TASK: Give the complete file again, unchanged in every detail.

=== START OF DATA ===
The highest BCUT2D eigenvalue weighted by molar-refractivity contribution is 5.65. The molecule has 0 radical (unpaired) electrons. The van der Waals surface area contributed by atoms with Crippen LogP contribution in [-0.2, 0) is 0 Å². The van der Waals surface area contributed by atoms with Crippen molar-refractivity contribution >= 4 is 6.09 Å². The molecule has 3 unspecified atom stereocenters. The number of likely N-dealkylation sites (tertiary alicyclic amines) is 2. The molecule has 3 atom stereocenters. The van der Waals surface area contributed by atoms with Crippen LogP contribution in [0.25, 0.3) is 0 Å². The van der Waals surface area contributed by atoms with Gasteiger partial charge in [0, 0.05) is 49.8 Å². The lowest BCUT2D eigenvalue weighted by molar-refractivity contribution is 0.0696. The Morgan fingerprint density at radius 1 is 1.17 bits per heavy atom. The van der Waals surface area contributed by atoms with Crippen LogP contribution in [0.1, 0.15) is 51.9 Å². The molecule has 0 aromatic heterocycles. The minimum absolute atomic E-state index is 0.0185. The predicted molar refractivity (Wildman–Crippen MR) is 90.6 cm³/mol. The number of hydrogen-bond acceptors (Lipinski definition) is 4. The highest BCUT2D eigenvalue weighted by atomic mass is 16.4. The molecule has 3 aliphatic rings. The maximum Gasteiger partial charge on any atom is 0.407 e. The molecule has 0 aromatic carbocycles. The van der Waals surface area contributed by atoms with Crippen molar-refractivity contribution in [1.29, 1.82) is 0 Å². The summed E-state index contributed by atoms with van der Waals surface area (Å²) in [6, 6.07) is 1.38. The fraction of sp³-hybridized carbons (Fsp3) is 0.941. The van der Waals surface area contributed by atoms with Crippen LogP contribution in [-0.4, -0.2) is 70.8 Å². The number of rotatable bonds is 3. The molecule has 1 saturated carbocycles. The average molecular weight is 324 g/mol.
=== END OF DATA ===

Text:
The highest BCUT2D eigenvalue weighted by molar-refractivity contribution is 5.65. The molecule has 0 radical (unpaired) electrons. The van der Waals surface area contributed by atoms with Crippen LogP contribution in [-0.2, 0) is 0 Å². The van der Waals surface area contributed by atoms with Crippen molar-refractivity contribution >= 4 is 6.09 Å². The molecule has 3 unspecified atom stereocenters. The number of likely N-dealkylation sites (tertiary alicyclic amines) is 2. The molecule has 3 atom stereocenters. The van der Waals surface area contributed by atoms with Crippen LogP contribution in [0.25, 0.3) is 0 Å². The van der Waals surface area contributed by atoms with Gasteiger partial charge in [0, 0.05) is 49.8 Å². The lowest BCUT2D eigenvalue weighted by molar-refractivity contribution is 0.0696. The Morgan fingerprint density at radius 1 is 1.17 bits per heavy atom. The van der Waals surface area contributed by atoms with Crippen LogP contribution in [0.1, 0.15) is 51.9 Å². The molecule has 0 aromatic heterocycles. The minimum absolute atomic E-state index is 0.0185. The predicted molar refractivity (Wildman–Crippen MR) is 90.6 cm³/mol. The number of hydrogen-bond acceptors (Lipinski definition) is 4. The highest BCUT2D eigenvalue weighted by atomic mass is 16.4. The molecule has 3 aliphatic rings. The maximum Gasteiger partial charge on any atom is 0.407 e. The molecule has 0 aromatic carbocycles. The van der Waals surface area contributed by atoms with Crippen molar-refractivity contribution in [1.29, 1.82) is 0 Å². The summed E-state index contributed by atoms with van der Waals surface area (Å²) in [6, 6.07) is 1.38. The fraction of sp³-hybridized carbons (Fsp3) is 0.941. The van der Waals surface area contributed by atoms with Crippen LogP contribution in [-0.4, -0.2) is 70.8 Å². The number of rotatable bonds is 3. The molecule has 1 saturated carbocycles. The average molecular weight is 324 g/mol.